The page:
Most stereo monitors have analog inputs. The only way to accept digital input is to have a receiver/amplifier box for this simple reason: if you had 6 such monitors, how is every one supposed to know which channel to play? It's the receiver's job to split channels. (It could also be the soundcard's.)
Overall, for home theatre and pc surround sound all-in-one makes sense since the signal is expected to be digital and more than 2 channels, but they are not the be all and end all of the speaker world as walking at the Best Buy home theater alley would make you think.
The whole idea with powered bookshelf and monitors is that each have an integrated amplifier, so they can only make use of analog input unless... they come with a receiver box to split the digital signal and send analog sound to each of them. Am I turning in circles here?
Pretty much all studios with powered high-end monitors work on that principle: convert your digital away from the speakers. The sound quality then depends on your digital-to-analog conversion, which is done in your soundcard, or receiver, etc.
Analog input provides several benefits:
- It's not limited to current digital formats (the few digital studio monitors that were marketed in the 90s probably serve as book weights today)
- you can buy a better soundcard with quality higher than consumer-level receiver/amplifier without duplication of components (and money wasted for it)
- you know care was taken in the analog inputs of your speakers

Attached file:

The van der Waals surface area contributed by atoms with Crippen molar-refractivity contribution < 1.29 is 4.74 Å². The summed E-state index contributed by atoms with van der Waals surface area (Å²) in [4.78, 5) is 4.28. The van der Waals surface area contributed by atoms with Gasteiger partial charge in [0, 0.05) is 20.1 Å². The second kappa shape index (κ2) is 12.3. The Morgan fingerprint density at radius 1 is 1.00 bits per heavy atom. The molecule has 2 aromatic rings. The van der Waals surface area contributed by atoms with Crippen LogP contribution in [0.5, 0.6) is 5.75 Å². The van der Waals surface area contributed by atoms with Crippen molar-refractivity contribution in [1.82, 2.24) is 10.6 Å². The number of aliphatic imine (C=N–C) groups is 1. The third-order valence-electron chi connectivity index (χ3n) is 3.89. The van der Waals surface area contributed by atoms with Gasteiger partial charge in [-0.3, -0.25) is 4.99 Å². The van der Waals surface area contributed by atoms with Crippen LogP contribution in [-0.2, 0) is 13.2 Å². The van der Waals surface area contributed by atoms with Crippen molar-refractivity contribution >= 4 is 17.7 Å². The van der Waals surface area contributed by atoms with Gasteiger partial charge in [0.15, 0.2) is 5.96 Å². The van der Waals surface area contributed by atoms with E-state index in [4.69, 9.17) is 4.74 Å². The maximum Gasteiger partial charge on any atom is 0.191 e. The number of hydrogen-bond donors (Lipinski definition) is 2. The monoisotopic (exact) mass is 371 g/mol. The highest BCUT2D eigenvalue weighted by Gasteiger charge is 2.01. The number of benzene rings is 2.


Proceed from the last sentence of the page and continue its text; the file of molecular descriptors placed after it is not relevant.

- you can move your speakers easily and plug them to to other things, such as hifi cd players and turntables, super nintendos, ipods and whatever with an output jack you have at your summer bbqs.
- You let many speaker companies do what they do best: speakers. The digital-surround-speakers companies are relatively limited and far from as diverse and interesting as traditional analog monitors/bookshelf speakers.
So.. any downsides?
I think a decent soundcard is in order for 200$+ speakers (even more so for 200$ PER speaker). A Creative card will sound better (clearer) than on-board, and you can check out prosumer stuff such as M-Audio and others if you're so inclined.
Are you planning to want surround sound in the near future? Surround soundcards don't come by the dozen, and neither do non-amplified receivers/splitters.
Unwanted noise from soundcards does exist, however. I've sometimes heard some strange noises when moving my mouse, moving windows and accessing HDDs. These are due to interference and voltage instability due to power supplies, motherboards, wall outlets, shaky components, but can be usually troubleshooted and fixed by changing or moving cables, power supplies, etc.
TL;DR: does analog input sounds worse than digital? No, sound always get converted to analog at some point. You choose where and how.
I've never heard of audioengine. Any good? I would recommend Behringers, M-Audio, KRKs, too.